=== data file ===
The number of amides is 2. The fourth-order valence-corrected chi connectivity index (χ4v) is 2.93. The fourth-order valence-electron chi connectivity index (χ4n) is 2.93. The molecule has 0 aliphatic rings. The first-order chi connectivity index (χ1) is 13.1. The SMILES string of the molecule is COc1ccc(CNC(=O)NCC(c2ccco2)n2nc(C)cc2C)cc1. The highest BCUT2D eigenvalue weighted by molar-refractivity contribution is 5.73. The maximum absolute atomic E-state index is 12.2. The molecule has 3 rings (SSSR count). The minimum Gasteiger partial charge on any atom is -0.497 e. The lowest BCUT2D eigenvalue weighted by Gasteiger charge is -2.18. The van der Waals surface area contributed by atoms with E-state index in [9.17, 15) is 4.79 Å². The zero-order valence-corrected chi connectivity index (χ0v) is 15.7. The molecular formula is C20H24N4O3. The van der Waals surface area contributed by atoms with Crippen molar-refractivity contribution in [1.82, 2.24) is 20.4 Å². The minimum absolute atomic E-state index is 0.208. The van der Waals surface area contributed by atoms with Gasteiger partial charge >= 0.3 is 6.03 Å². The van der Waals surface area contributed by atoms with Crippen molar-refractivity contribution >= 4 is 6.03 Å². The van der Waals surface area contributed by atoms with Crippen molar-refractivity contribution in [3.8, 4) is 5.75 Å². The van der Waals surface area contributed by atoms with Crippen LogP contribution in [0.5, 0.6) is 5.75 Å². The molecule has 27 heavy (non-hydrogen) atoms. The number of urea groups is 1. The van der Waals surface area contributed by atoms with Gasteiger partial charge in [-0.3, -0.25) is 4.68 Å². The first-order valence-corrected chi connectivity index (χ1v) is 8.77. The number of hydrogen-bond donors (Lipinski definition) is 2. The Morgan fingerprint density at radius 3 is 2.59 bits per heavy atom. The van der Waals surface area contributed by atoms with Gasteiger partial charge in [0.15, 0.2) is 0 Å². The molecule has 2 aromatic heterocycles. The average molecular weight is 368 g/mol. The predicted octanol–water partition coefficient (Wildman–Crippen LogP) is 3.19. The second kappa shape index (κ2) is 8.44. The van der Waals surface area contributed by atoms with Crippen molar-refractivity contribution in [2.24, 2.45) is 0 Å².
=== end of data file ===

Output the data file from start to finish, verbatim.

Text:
The number of amides is 2. The fourth-order valence-corrected chi connectivity index (χ4v) is 2.93. The fourth-order valence-electron chi connectivity index (χ4n) is 2.93. The molecule has 0 aliphatic rings. The first-order chi connectivity index (χ1) is 13.1. The SMILES string of the molecule is COc1ccc(CNC(=O)NCC(c2ccco2)n2nc(C)cc2C)cc1. The highest BCUT2D eigenvalue weighted by molar-refractivity contribution is 5.73. The maximum absolute atomic E-state index is 12.2. The molecule has 3 rings (SSSR count). The minimum Gasteiger partial charge on any atom is -0.497 e. The lowest BCUT2D eigenvalue weighted by Gasteiger charge is -2.18. The van der Waals surface area contributed by atoms with E-state index in [9.17, 15) is 4.79 Å². The zero-order valence-corrected chi connectivity index (χ0v) is 15.7. The molecular formula is C20H24N4O3. The van der Waals surface area contributed by atoms with Crippen molar-refractivity contribution in [1.82, 2.24) is 20.4 Å². The minimum absolute atomic E-state index is 0.208. The van der Waals surface area contributed by atoms with Gasteiger partial charge >= 0.3 is 6.03 Å². The van der Waals surface area contributed by atoms with Crippen molar-refractivity contribution >= 4 is 6.03 Å². The van der Waals surface area contributed by atoms with Crippen molar-refractivity contribution in [3.8, 4) is 5.75 Å². The van der Waals surface area contributed by atoms with Crippen LogP contribution in [0.5, 0.6) is 5.75 Å². The molecule has 27 heavy (non-hydrogen) atoms. The number of urea groups is 1. The van der Waals surface area contributed by atoms with Gasteiger partial charge in [-0.3, -0.25) is 4.68 Å². The first-order valence-corrected chi connectivity index (χ1v) is 8.77. The number of hydrogen-bond donors (Lipinski definition) is 2. The Morgan fingerprint density at radius 3 is 2.59 bits per heavy atom. The van der Waals surface area contributed by atoms with Gasteiger partial charge in [0.15, 0.2) is 0 Å². The molecule has 2 aromatic heterocycles. The average molecular weight is 368 g/mol. The predicted octanol–water partition coefficient (Wildman–Crippen LogP) is 3.19. The second kappa shape index (κ2) is 8.44. The van der Waals surface area contributed by atoms with Crippen molar-refractivity contribution in [2.24, 2.45) is 0 Å².